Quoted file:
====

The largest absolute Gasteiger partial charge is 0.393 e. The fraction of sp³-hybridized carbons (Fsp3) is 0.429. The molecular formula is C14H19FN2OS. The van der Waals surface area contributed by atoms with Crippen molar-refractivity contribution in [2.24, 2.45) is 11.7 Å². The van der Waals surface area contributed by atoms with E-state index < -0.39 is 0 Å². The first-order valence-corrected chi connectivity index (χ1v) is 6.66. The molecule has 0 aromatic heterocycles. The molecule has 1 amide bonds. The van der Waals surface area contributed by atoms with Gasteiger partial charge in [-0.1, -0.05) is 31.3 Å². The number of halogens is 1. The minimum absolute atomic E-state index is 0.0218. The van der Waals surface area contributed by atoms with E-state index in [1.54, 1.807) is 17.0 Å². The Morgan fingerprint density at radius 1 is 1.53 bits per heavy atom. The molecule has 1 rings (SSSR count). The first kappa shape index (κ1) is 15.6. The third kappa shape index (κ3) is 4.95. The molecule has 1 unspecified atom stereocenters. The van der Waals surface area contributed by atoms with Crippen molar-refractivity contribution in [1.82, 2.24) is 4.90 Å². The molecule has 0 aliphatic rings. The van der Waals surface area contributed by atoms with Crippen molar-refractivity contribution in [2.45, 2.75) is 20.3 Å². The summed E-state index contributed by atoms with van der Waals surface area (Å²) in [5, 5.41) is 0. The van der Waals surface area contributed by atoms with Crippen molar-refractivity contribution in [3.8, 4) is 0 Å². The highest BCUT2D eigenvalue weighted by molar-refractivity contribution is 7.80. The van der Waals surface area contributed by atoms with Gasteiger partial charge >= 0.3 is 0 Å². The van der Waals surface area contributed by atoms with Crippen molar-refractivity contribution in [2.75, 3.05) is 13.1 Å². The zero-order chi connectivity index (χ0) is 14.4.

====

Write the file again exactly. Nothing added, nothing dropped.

The largest absolute Gasteiger partial charge is 0.393 e. The fraction of sp³-hybridized carbons (Fsp3) is 0.429. The molecular formula is C14H19FN2OS. The van der Waals surface area contributed by atoms with Crippen molar-refractivity contribution in [2.24, 2.45) is 11.7 Å². The van der Waals surface area contributed by atoms with E-state index < -0.39 is 0 Å². The first-order valence-corrected chi connectivity index (χ1v) is 6.66. The molecule has 0 aromatic heterocycles. The molecule has 1 amide bonds. The van der Waals surface area contributed by atoms with Gasteiger partial charge in [-0.1, -0.05) is 31.3 Å². The number of halogens is 1. The minimum absolute atomic E-state index is 0.0218. The van der Waals surface area contributed by atoms with E-state index in [1.54, 1.807) is 17.0 Å². The Morgan fingerprint density at radius 1 is 1.53 bits per heavy atom. The molecule has 1 rings (SSSR count). The first kappa shape index (κ1) is 15.6. The third kappa shape index (κ3) is 4.95. The molecule has 1 unspecified atom stereocenters. The van der Waals surface area contributed by atoms with Crippen molar-refractivity contribution in [1.82, 2.24) is 4.90 Å². The molecule has 0 aliphatic rings. The van der Waals surface area contributed by atoms with Crippen molar-refractivity contribution in [2.45, 2.75) is 20.3 Å². The summed E-state index contributed by atoms with van der Waals surface area (Å²) in [5, 5.41) is 0. The van der Waals surface area contributed by atoms with Crippen molar-refractivity contribution in [3.8, 4) is 0 Å². The highest BCUT2D eigenvalue weighted by molar-refractivity contribution is 7.80. The van der Waals surface area contributed by atoms with Gasteiger partial charge >= 0.3 is 0 Å². The van der Waals surface area contributed by atoms with Crippen molar-refractivity contribution in [2.75, 3.05) is 13.1 Å². The zero-order chi connectivity index (χ0) is 14.4.